Singaporeans should be aware of China's 'influence operations' to manipulate them, says retired diplomat Bilahari

Retired diplomat Bilahari Kausikan said: "China doesn't just want you to comply with its wishes, it wants you to think in such a way that you will, of your own volition, do what it wants without being told."
Retired diplomat Bilahari Kausikan said: "China doesn't just want you to comply with its wishes, it wants you to think in such a way that you will, of your own volition, do what it wants without being told."PHOTO: ST FILE

SINGAPORE - Singapore has not been spared China's covert "influence operations" and Singaporeans should be aware of when Beijing is trying to manipulate them, retired diplomat Bilahari Kausikan said on Wednesday (June 27).

These influence operations are aimed at swaying leaders and people abroad to China's positions, thereby advancing its interests and promoting its influence, said the former permanent secretary for foreign affairs.

In a keynote speech at a conference on Chinese public diplomacy, he outlined the approach and aims of China's campaigns and the tactics it uses in Singapore.

The conference was co-hosted by the S. Rajaratnam School of International Studies and three US-based think-tanks: AidData at the College of William and Mary, the Center for Strategic and International Studies and the Asia Society Policy Institute.

While all major countries persuade, induce and coerce, China stands out in three ways, said Mr Kausikan, who now heads the National University of Singapore's Middle East Institute.

First, it explicitly rejects the norm of not interfering in another state's domestic affairs, seen in its belief that its interests should be promoted wherever they may be.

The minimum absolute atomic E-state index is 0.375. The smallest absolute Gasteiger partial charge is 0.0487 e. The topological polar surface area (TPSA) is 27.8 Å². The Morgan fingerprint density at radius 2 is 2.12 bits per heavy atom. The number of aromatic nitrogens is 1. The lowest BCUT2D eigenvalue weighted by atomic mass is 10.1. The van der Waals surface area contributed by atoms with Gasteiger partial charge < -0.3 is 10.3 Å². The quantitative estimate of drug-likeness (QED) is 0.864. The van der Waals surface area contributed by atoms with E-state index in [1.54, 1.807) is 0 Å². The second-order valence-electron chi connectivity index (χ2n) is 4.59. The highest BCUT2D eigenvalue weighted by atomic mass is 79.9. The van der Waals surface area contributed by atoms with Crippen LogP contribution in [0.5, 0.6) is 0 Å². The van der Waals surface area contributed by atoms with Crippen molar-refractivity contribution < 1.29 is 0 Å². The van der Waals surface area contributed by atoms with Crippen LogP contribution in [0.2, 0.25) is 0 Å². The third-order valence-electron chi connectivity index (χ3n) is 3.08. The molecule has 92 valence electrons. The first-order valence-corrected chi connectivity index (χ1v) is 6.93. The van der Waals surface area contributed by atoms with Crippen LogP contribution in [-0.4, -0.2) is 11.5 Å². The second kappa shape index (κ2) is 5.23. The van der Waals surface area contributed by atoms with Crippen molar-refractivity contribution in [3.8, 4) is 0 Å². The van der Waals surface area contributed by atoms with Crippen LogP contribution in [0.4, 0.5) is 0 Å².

Second, China uses a range of tactics from legitimate diplomacy to more covert and often illegal deployment of agents of influence and operations to sway decision makers or public opinion leaders.

As countries want to keep diplomatic relations with Beijing on an even keel, they can end up overlooking or downplaying the subtler manipulation, he said.

Third, the aim of China's influence ops is not just to direct behaviour but to condition behaviour.

Mr Kausikan said: "China doesn't just want you to comply with its wishes, it wants you to think in such a way that you will, of your own volition, do what it wants without being told."

 

A key tactic is to present target countries with oversimplified narratives, "forcing false choices on you and making you choose between them", he said.

One such grand narrative is the idea that "America is the past and China is the future, so get on the right track", he said.

Others are that "America is inconsistent but China is a geographic fact in this region and will always be here so choose wisely", or that being close to America makes it difficult to have a close economic relationship with China.

Narratives deployed against Singapore included the idea that "Singapore has no claim in the South China Sea, so why is the Singapore Government taking sides against China?"

Another is that "relations were much better under Mr Lee Kuan Yew because he understood China in a way the present Singapore leadership does not".

These narratives are powerful because they contain kernels of truth, but are extremely simplistic and gross distortions, or leave out facts, said Mr Kausikan.

China, for example, conveniently neglects to mention that the late Mr Lee stood up to the Communist United Front, he said.

These narratives are spread through social media like WeChat and by word of mouth, and reinforced by actions such as militarisation in the South China Sea and the seizure of Singapore's Terrex armoured vehicles in November 2016.

While China's influence operations should not be underestimated, they also have weaknesses, said Mr Kausikan.

For example, influence ops among overseas Chinese communities in South-east Asia brings China into "extremely sensitive, in fact dangerous territory" and led to pushback against Beijing.

This undercurrent makes Chinese influence somewhat brittle, said Mr Kausikan.

Also, once people are aware of influence ops being conducted on them, they are much less likely to fall for the manipulation, he said.

"When the Chinese try to impose a Chinese identity on Singapore, we must resist, because modern Singapore is based on the idea of being a multiracial country."

He added: "It's not going to be a smooth ride. China is always going to enjoy significant influence in this region, but significant influence is not dominant or exclusive influence."